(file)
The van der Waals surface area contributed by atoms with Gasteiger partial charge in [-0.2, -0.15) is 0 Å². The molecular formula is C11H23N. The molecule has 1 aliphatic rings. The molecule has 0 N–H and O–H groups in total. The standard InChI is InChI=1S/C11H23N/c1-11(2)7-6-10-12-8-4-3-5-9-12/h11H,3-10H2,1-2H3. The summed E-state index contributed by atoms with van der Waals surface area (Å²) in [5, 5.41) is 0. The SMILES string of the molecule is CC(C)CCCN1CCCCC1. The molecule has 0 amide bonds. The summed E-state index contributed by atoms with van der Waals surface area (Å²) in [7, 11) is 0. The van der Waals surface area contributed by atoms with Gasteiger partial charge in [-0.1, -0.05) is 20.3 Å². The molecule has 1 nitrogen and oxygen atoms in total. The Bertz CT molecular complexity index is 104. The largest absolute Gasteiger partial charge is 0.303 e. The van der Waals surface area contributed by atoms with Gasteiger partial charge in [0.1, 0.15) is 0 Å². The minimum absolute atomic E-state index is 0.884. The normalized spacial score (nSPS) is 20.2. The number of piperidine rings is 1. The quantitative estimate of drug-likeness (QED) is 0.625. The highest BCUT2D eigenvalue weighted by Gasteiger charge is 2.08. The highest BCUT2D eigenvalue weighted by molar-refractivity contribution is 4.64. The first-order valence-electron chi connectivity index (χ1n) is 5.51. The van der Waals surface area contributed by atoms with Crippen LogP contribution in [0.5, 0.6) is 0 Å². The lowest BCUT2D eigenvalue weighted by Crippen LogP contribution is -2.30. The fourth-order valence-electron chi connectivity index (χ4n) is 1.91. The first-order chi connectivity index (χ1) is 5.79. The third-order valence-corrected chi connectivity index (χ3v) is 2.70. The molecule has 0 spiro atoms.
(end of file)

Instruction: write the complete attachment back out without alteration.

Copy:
The van der Waals surface area contributed by atoms with Gasteiger partial charge in [-0.2, -0.15) is 0 Å². The molecular formula is C11H23N. The molecule has 1 aliphatic rings. The molecule has 0 N–H and O–H groups in total. The standard InChI is InChI=1S/C11H23N/c1-11(2)7-6-10-12-8-4-3-5-9-12/h11H,3-10H2,1-2H3. The summed E-state index contributed by atoms with van der Waals surface area (Å²) in [5, 5.41) is 0. The SMILES string of the molecule is CC(C)CCCN1CCCCC1. The molecule has 0 amide bonds. The summed E-state index contributed by atoms with van der Waals surface area (Å²) in [7, 11) is 0. The van der Waals surface area contributed by atoms with Gasteiger partial charge in [-0.1, -0.05) is 20.3 Å². The molecule has 1 nitrogen and oxygen atoms in total. The Bertz CT molecular complexity index is 104. The largest absolute Gasteiger partial charge is 0.303 e. The van der Waals surface area contributed by atoms with Gasteiger partial charge in [0.1, 0.15) is 0 Å². The minimum absolute atomic E-state index is 0.884. The normalized spacial score (nSPS) is 20.2. The number of piperidine rings is 1. The quantitative estimate of drug-likeness (QED) is 0.625. The highest BCUT2D eigenvalue weighted by Gasteiger charge is 2.08. The highest BCUT2D eigenvalue weighted by molar-refractivity contribution is 4.64. The first-order valence-electron chi connectivity index (χ1n) is 5.51. The van der Waals surface area contributed by atoms with Crippen LogP contribution in [0.5, 0.6) is 0 Å². The lowest BCUT2D eigenvalue weighted by Crippen LogP contribution is -2.30. The fourth-order valence-electron chi connectivity index (χ4n) is 1.91. The first-order chi connectivity index (χ1) is 5.79. The third-order valence-corrected chi connectivity index (χ3v) is 2.70. The molecule has 0 spiro atoms.